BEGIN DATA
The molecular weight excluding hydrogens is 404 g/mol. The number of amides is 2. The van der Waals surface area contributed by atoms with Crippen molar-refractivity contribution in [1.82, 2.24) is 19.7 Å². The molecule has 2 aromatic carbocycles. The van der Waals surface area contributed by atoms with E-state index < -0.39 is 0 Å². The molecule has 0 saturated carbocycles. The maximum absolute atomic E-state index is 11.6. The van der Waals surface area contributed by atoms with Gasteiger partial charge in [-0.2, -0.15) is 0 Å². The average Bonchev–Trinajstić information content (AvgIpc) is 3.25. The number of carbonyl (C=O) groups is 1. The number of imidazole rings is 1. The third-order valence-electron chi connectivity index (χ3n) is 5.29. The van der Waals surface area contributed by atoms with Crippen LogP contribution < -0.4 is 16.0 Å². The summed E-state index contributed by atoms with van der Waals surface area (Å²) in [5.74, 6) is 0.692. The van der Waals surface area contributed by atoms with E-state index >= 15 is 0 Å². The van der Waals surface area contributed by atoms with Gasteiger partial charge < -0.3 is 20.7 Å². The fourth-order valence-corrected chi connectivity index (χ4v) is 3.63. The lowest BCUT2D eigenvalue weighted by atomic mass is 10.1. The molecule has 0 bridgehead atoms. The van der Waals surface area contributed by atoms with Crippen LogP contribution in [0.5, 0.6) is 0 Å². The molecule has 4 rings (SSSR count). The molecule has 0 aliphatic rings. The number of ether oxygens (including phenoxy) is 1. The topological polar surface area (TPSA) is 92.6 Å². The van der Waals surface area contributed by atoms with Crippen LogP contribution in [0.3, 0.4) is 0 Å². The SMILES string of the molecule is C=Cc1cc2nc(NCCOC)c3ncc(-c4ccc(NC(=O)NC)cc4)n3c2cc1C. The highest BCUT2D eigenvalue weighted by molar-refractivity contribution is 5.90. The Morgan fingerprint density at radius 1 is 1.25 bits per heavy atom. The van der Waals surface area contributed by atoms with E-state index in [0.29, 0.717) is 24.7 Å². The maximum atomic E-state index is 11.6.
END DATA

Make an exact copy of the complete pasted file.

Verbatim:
The molecular weight excluding hydrogens is 404 g/mol. The number of amides is 2. The van der Waals surface area contributed by atoms with Crippen molar-refractivity contribution in [1.82, 2.24) is 19.7 Å². The molecule has 2 aromatic carbocycles. The van der Waals surface area contributed by atoms with E-state index < -0.39 is 0 Å². The molecule has 0 saturated carbocycles. The maximum absolute atomic E-state index is 11.6. The van der Waals surface area contributed by atoms with Gasteiger partial charge in [-0.2, -0.15) is 0 Å². The average Bonchev–Trinajstić information content (AvgIpc) is 3.25. The number of carbonyl (C=O) groups is 1. The number of imidazole rings is 1. The third-order valence-electron chi connectivity index (χ3n) is 5.29. The van der Waals surface area contributed by atoms with Crippen LogP contribution < -0.4 is 16.0 Å². The summed E-state index contributed by atoms with van der Waals surface area (Å²) in [5.74, 6) is 0.692. The van der Waals surface area contributed by atoms with E-state index >= 15 is 0 Å². The van der Waals surface area contributed by atoms with Gasteiger partial charge < -0.3 is 20.7 Å². The fourth-order valence-corrected chi connectivity index (χ4v) is 3.63. The lowest BCUT2D eigenvalue weighted by atomic mass is 10.1. The molecule has 0 bridgehead atoms. The van der Waals surface area contributed by atoms with Crippen LogP contribution in [0.5, 0.6) is 0 Å². The molecule has 4 rings (SSSR count). The molecule has 0 aliphatic rings. The number of ether oxygens (including phenoxy) is 1. The topological polar surface area (TPSA) is 92.6 Å². The van der Waals surface area contributed by atoms with Crippen LogP contribution in [0.3, 0.4) is 0 Å². The SMILES string of the molecule is C=Cc1cc2nc(NCCOC)c3ncc(-c4ccc(NC(=O)NC)cc4)n3c2cc1C. The highest BCUT2D eigenvalue weighted by molar-refractivity contribution is 5.90. The Morgan fingerprint density at radius 1 is 1.25 bits per heavy atom. The van der Waals surface area contributed by atoms with E-state index in [0.29, 0.717) is 24.7 Å². The maximum atomic E-state index is 11.6.